Some things we don’t think about that our friends with chronic illness face are pain, exhaustion, variation in mood, overstimulation, anxiety, financial stressors, ability to travel, and more. People with illnesses still love their friends and families. They too want to have a good time without worries.
Here is the breakdown for holidays I grew up celebrating:
I don’t have any obligation or guilt if I don’t celebrate Thanksgiving with my family. I don’t even have to celebrate Thanksgiving. It seems as though for many people, Thanksgiving is a day to eat waaaay too much. I feel awful for people with food allergies and diet restrictions along with those who have chronic illnesses that are associated with pain, fatigue, and mood disorders. Gatherings can be overwhelming with noise, questions, and uninvited statements. No one wants to have any unnecessary attention on them if they are already struggling in private on a daily basis.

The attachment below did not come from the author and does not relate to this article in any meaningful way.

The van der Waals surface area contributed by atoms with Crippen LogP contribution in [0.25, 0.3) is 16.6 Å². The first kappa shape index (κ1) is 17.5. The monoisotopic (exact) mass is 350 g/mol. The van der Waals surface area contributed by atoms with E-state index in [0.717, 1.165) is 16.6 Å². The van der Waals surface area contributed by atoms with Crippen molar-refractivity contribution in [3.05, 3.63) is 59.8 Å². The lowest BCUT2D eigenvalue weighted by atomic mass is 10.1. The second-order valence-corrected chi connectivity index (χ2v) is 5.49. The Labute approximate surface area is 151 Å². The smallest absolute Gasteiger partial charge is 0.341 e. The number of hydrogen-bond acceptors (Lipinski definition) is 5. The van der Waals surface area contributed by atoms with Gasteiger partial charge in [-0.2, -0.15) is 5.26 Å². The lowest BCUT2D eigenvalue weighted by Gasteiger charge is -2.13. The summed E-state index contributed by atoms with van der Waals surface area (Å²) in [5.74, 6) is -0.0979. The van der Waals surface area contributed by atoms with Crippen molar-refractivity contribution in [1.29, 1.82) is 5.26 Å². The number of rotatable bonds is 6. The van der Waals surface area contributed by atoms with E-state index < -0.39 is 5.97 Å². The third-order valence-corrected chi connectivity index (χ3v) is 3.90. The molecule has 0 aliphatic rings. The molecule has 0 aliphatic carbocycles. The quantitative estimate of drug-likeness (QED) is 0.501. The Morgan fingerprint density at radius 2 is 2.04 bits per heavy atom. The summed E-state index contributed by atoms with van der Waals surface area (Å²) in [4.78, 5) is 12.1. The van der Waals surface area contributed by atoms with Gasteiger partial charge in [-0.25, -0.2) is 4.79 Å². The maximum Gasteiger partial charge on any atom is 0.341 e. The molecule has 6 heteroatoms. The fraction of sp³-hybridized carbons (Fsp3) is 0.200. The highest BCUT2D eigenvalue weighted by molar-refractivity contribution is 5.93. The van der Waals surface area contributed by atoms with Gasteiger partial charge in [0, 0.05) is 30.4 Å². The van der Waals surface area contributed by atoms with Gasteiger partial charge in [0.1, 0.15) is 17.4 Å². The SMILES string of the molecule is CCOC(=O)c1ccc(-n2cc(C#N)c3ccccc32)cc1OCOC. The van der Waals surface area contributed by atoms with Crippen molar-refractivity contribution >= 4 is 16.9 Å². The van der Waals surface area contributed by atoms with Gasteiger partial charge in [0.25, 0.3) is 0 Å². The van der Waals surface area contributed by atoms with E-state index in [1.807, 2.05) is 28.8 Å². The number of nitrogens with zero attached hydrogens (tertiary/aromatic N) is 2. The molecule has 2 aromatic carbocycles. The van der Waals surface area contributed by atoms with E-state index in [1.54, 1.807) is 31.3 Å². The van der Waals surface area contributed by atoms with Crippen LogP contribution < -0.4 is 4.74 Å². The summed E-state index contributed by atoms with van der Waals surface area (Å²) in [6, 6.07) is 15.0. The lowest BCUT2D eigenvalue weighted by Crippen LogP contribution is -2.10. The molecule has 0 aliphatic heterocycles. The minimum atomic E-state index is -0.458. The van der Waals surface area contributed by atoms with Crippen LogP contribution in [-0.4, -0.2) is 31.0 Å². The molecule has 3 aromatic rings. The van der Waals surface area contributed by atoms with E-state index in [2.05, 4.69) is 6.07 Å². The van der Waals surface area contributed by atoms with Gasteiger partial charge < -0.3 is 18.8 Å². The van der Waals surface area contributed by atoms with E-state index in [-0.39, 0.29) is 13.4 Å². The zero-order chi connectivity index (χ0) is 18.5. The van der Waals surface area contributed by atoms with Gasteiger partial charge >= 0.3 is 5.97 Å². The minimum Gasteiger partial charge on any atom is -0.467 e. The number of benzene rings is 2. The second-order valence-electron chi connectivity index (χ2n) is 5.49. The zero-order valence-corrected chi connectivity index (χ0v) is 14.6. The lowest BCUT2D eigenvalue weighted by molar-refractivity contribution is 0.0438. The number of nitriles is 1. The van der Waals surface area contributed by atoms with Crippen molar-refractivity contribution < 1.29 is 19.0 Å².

I feel like Black Friday had turned into a holiday all on its own. Immediately following Thanksgiving is the dreaded Black Friday. Talk about overstimulation and anxiety. I feel like I have two options: researching Black Friday deals so I can get as much as possible with my limited budget, or trying to ignore all of the incessant emails and tv advertising. I usually end up somewhere in the middle of those two and end up with regret no matter what I do.